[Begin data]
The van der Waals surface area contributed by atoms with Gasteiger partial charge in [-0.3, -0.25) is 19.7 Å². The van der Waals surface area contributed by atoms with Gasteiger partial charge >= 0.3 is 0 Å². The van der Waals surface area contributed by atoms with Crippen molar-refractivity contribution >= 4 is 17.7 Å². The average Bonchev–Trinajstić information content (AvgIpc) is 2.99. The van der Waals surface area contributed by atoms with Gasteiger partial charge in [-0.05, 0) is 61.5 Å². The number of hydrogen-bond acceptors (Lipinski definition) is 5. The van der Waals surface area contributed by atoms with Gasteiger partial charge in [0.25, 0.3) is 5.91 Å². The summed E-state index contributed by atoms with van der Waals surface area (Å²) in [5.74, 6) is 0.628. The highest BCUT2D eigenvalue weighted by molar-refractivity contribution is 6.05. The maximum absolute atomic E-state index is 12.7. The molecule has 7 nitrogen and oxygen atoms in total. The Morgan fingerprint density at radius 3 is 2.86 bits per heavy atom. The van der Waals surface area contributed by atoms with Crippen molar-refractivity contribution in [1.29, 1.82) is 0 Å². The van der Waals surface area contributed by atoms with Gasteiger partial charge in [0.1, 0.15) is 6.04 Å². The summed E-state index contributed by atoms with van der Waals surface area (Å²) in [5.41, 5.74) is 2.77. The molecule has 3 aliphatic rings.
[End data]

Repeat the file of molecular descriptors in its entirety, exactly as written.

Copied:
The van der Waals surface area contributed by atoms with Gasteiger partial charge in [-0.3, -0.25) is 19.7 Å². The van der Waals surface area contributed by atoms with Gasteiger partial charge >= 0.3 is 0 Å². The van der Waals surface area contributed by atoms with Crippen molar-refractivity contribution >= 4 is 17.7 Å². The average Bonchev–Trinajstić information content (AvgIpc) is 2.99. The van der Waals surface area contributed by atoms with Gasteiger partial charge in [-0.05, 0) is 61.5 Å². The number of hydrogen-bond acceptors (Lipinski definition) is 5. The van der Waals surface area contributed by atoms with Gasteiger partial charge in [0.25, 0.3) is 5.91 Å². The summed E-state index contributed by atoms with van der Waals surface area (Å²) in [5.74, 6) is 0.628. The highest BCUT2D eigenvalue weighted by molar-refractivity contribution is 6.05. The maximum absolute atomic E-state index is 12.7. The molecule has 7 nitrogen and oxygen atoms in total. The Morgan fingerprint density at radius 3 is 2.86 bits per heavy atom. The van der Waals surface area contributed by atoms with Crippen molar-refractivity contribution in [1.29, 1.82) is 0 Å². The van der Waals surface area contributed by atoms with Gasteiger partial charge in [0.1, 0.15) is 6.04 Å². The summed E-state index contributed by atoms with van der Waals surface area (Å²) in [5.41, 5.74) is 2.77. The molecule has 3 aliphatic rings.